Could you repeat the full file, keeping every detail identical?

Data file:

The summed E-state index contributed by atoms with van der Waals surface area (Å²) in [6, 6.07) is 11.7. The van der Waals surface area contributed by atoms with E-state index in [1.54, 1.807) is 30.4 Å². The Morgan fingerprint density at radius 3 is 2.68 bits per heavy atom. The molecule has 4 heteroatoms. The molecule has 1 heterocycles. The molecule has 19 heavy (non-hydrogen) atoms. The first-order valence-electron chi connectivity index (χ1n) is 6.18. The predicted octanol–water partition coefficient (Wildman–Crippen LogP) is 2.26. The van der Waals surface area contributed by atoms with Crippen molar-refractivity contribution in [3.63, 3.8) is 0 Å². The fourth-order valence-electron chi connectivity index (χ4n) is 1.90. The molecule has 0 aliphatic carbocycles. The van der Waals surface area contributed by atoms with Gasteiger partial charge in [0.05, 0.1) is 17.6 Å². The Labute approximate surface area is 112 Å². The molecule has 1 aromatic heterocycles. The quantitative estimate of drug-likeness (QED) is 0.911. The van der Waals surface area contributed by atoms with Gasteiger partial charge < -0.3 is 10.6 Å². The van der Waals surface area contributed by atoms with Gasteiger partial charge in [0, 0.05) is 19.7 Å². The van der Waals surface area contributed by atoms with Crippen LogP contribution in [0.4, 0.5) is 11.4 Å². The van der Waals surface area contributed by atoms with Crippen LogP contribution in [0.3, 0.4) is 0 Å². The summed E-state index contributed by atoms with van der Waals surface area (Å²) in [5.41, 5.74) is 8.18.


The summed E-state index contributed by atoms with van der Waals surface area (Å²) in [6, 6.07) is 11.7. The van der Waals surface area contributed by atoms with E-state index in [1.54, 1.807) is 30.4 Å². The Morgan fingerprint density at radius 3 is 2.68 bits per heavy atom. The molecule has 4 heteroatoms. The molecule has 1 heterocycles. The molecule has 19 heavy (non-hydrogen) atoms. The first-order valence-electron chi connectivity index (χ1n) is 6.18. The predicted octanol–water partition coefficient (Wildman–Crippen LogP) is 2.26. The van der Waals surface area contributed by atoms with Crippen molar-refractivity contribution in [3.63, 3.8) is 0 Å². The fourth-order valence-electron chi connectivity index (χ4n) is 1.90. The molecule has 0 aliphatic carbocycles. The van der Waals surface area contributed by atoms with Gasteiger partial charge in [0.05, 0.1) is 17.6 Å². The Labute approximate surface area is 112 Å². The molecule has 1 aromatic heterocycles. The quantitative estimate of drug-likeness (QED) is 0.911. The van der Waals surface area contributed by atoms with Gasteiger partial charge < -0.3 is 10.6 Å². The van der Waals surface area contributed by atoms with Gasteiger partial charge in [0, 0.05) is 19.7 Å². The van der Waals surface area contributed by atoms with Crippen LogP contribution in [0.4, 0.5) is 11.4 Å². The van der Waals surface area contributed by atoms with Crippen LogP contribution in [0.3, 0.4) is 0 Å². The summed E-state index contributed by atoms with van der Waals surface area (Å²) in [5.41, 5.74) is 8.18.